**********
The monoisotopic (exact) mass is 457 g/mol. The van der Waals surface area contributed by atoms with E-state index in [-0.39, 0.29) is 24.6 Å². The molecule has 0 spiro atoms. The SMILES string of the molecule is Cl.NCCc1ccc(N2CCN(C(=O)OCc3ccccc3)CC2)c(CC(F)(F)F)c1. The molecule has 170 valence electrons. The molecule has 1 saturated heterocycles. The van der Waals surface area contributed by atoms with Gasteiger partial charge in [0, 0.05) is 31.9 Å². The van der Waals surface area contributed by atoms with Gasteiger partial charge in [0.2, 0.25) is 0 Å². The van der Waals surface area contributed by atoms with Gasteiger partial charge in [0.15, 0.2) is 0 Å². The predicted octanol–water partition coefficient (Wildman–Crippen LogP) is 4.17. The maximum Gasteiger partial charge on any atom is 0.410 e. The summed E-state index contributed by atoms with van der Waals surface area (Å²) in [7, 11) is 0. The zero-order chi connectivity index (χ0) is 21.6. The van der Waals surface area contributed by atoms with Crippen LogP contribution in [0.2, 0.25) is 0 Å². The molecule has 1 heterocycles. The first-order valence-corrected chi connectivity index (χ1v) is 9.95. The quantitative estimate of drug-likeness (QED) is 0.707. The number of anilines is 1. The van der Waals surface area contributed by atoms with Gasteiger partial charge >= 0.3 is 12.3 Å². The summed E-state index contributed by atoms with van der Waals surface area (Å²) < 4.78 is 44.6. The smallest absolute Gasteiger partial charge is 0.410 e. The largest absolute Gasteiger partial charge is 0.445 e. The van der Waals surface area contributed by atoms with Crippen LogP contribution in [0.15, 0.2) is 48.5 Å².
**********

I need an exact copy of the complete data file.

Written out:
The monoisotopic (exact) mass is 457 g/mol. The van der Waals surface area contributed by atoms with E-state index in [-0.39, 0.29) is 24.6 Å². The molecule has 0 spiro atoms. The SMILES string of the molecule is Cl.NCCc1ccc(N2CCN(C(=O)OCc3ccccc3)CC2)c(CC(F)(F)F)c1. The molecule has 170 valence electrons. The molecule has 1 saturated heterocycles. The van der Waals surface area contributed by atoms with Gasteiger partial charge in [0, 0.05) is 31.9 Å². The van der Waals surface area contributed by atoms with Gasteiger partial charge in [0.2, 0.25) is 0 Å². The van der Waals surface area contributed by atoms with Gasteiger partial charge in [0.15, 0.2) is 0 Å². The predicted octanol–water partition coefficient (Wildman–Crippen LogP) is 4.17. The maximum Gasteiger partial charge on any atom is 0.410 e. The summed E-state index contributed by atoms with van der Waals surface area (Å²) in [7, 11) is 0. The zero-order chi connectivity index (χ0) is 21.6. The van der Waals surface area contributed by atoms with Crippen LogP contribution in [0.2, 0.25) is 0 Å². The molecule has 1 heterocycles. The first-order valence-corrected chi connectivity index (χ1v) is 9.95. The quantitative estimate of drug-likeness (QED) is 0.707. The number of anilines is 1. The van der Waals surface area contributed by atoms with Gasteiger partial charge >= 0.3 is 12.3 Å². The summed E-state index contributed by atoms with van der Waals surface area (Å²) < 4.78 is 44.6. The smallest absolute Gasteiger partial charge is 0.410 e. The largest absolute Gasteiger partial charge is 0.445 e. The van der Waals surface area contributed by atoms with Crippen LogP contribution in [0.15, 0.2) is 48.5 Å².